If you read any industry trade newsletters yesterday, you’ve heard all about the devastation in Vermont. As a Vermonter, I can tell you it’s one thing to read about it, it’s another to see it.
While the Flying Pig suffered no damage at all, our friends down in southern Vermont got absolutely pounded. My local news has done little but show the near total ruin of several towns, all of which have bookstores in them. These people are my colleagues and after seeing the photos I cannot imagine what they’re going through.
Downtown Brandon, home of Briggs Carriage Bookstore, is awash. Main Street has become a rushing river. The water was so bad, a pizza restaurant was moved 20 feet off its foundation. The building actually moved! I cannot believe the power of the water. Calls to the store were not answered (they’re closed on Mondays) so I don’t know how they’ve fared. Access to the town has been rerouted because part of the main road has washed away, so I can’t imagine there’s much business to be had even if they’ve escaped the flooding.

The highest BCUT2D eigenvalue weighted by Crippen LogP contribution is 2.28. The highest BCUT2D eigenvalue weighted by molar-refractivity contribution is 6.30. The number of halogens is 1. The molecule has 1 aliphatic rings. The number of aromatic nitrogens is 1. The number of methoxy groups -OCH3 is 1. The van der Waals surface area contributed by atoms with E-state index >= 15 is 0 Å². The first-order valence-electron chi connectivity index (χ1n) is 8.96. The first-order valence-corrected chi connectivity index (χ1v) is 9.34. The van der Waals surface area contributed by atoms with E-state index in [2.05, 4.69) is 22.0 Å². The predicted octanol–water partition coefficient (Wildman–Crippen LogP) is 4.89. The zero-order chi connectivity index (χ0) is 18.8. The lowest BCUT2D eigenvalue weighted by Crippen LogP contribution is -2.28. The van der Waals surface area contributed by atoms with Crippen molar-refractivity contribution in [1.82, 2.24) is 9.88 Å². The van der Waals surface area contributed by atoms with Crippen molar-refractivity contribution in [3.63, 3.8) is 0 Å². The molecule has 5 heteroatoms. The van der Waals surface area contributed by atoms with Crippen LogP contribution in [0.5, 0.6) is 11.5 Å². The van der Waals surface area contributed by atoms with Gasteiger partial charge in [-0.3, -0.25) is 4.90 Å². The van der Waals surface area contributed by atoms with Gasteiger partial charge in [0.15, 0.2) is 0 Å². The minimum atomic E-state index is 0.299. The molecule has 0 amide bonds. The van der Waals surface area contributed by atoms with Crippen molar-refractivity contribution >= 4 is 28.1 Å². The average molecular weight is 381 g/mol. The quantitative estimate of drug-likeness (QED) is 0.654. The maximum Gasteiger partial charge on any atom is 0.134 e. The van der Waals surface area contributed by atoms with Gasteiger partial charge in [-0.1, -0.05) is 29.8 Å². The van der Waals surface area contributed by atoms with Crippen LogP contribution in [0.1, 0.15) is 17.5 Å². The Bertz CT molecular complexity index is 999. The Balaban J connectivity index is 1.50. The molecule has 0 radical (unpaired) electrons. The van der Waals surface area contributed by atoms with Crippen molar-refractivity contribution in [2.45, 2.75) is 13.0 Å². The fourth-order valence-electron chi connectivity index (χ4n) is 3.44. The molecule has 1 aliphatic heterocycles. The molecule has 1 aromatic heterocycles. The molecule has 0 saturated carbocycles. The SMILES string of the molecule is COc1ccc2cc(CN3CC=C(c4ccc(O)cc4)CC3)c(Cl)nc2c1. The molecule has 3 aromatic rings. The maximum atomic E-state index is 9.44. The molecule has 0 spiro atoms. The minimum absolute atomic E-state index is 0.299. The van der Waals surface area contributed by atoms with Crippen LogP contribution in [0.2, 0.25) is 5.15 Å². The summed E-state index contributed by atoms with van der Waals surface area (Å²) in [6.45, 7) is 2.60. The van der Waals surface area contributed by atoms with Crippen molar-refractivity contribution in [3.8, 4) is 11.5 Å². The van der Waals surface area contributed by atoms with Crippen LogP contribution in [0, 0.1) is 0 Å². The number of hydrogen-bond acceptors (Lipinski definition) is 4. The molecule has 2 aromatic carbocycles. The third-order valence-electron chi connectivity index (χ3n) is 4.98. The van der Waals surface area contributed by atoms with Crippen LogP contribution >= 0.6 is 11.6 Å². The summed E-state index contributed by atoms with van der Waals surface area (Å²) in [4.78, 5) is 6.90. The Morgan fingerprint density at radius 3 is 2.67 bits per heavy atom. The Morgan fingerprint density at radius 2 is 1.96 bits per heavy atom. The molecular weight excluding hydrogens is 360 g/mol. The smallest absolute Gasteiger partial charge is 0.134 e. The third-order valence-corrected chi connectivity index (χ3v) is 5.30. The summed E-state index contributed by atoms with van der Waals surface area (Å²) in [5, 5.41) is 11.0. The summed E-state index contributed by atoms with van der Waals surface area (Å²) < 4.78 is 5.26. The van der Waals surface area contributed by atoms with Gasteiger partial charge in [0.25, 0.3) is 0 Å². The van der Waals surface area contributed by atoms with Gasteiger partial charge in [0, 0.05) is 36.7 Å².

Lisa Sullivan, the owner of The Book Cellar in Brattleboro, which was destroyed in a fire this past April, suffered another huge loss as her second store, Bartleby’s Books in Wilmington, which was located literally in the eye of the flooding, has been all but totally destroyed. According to her Facebook page, if the National Guard lets her staff in, she’s going to try to salvage the books on the top shelves. This is beyond my comprehension. To lose two stores to catastrophes in less than five months would be more than I could bear. I looked around my store today and thought how I would feel if it were all ruined. The shock, the anger and the sheer enormity of rebuilding would have me paralyzed.
Lisa vows to rebuild as soon as possible. I admire her spirit and wish her only clear skies and nothing but the best fourth quarter a bookstore ever had.